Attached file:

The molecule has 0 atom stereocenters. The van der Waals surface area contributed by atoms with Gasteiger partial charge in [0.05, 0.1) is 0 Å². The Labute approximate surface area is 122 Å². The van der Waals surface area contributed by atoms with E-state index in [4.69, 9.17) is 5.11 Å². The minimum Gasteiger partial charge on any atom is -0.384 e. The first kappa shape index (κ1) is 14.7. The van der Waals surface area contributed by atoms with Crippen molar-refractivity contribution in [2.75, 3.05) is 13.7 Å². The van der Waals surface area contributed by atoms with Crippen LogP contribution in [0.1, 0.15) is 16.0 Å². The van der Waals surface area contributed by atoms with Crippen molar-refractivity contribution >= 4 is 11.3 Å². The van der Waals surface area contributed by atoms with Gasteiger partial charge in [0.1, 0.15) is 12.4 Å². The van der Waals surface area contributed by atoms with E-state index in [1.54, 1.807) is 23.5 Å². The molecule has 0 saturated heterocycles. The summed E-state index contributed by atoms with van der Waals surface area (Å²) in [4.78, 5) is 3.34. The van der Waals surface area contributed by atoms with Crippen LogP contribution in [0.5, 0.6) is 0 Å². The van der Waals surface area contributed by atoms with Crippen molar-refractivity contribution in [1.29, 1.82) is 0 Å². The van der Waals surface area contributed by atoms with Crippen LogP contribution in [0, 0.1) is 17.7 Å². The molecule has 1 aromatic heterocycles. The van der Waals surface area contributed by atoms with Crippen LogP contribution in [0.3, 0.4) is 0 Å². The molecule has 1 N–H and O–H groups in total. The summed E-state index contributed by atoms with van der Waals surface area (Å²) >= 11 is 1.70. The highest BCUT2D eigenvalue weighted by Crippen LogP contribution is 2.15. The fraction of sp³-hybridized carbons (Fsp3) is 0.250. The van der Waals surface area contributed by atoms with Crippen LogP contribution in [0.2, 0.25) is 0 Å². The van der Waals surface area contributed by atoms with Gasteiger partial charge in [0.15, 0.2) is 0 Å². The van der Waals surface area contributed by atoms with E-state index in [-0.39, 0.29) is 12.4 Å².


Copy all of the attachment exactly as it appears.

The molecule has 0 atom stereocenters. The van der Waals surface area contributed by atoms with Gasteiger partial charge in [0.05, 0.1) is 0 Å². The Labute approximate surface area is 122 Å². The van der Waals surface area contributed by atoms with E-state index in [4.69, 9.17) is 5.11 Å². The minimum Gasteiger partial charge on any atom is -0.384 e. The first kappa shape index (κ1) is 14.7. The van der Waals surface area contributed by atoms with Crippen molar-refractivity contribution in [2.75, 3.05) is 13.7 Å². The van der Waals surface area contributed by atoms with Crippen LogP contribution in [0.1, 0.15) is 16.0 Å². The van der Waals surface area contributed by atoms with Crippen molar-refractivity contribution >= 4 is 11.3 Å². The van der Waals surface area contributed by atoms with Gasteiger partial charge in [0.1, 0.15) is 12.4 Å². The van der Waals surface area contributed by atoms with E-state index in [1.54, 1.807) is 23.5 Å². The molecule has 0 saturated heterocycles. The summed E-state index contributed by atoms with van der Waals surface area (Å²) in [4.78, 5) is 3.34. The van der Waals surface area contributed by atoms with Crippen LogP contribution in [0.5, 0.6) is 0 Å². The van der Waals surface area contributed by atoms with Crippen molar-refractivity contribution in [1.29, 1.82) is 0 Å². The van der Waals surface area contributed by atoms with Crippen LogP contribution in [0, 0.1) is 17.7 Å². The molecule has 1 aromatic heterocycles. The van der Waals surface area contributed by atoms with Crippen LogP contribution in [0.3, 0.4) is 0 Å². The molecule has 1 N–H and O–H groups in total. The summed E-state index contributed by atoms with van der Waals surface area (Å²) >= 11 is 1.70. The highest BCUT2D eigenvalue weighted by Crippen LogP contribution is 2.15. The fraction of sp³-hybridized carbons (Fsp3) is 0.250. The van der Waals surface area contributed by atoms with Crippen LogP contribution in [0.2, 0.25) is 0 Å². The van der Waals surface area contributed by atoms with Gasteiger partial charge in [0.15, 0.2) is 0 Å². The van der Waals surface area contributed by atoms with E-state index in [-0.39, 0.29) is 12.4 Å².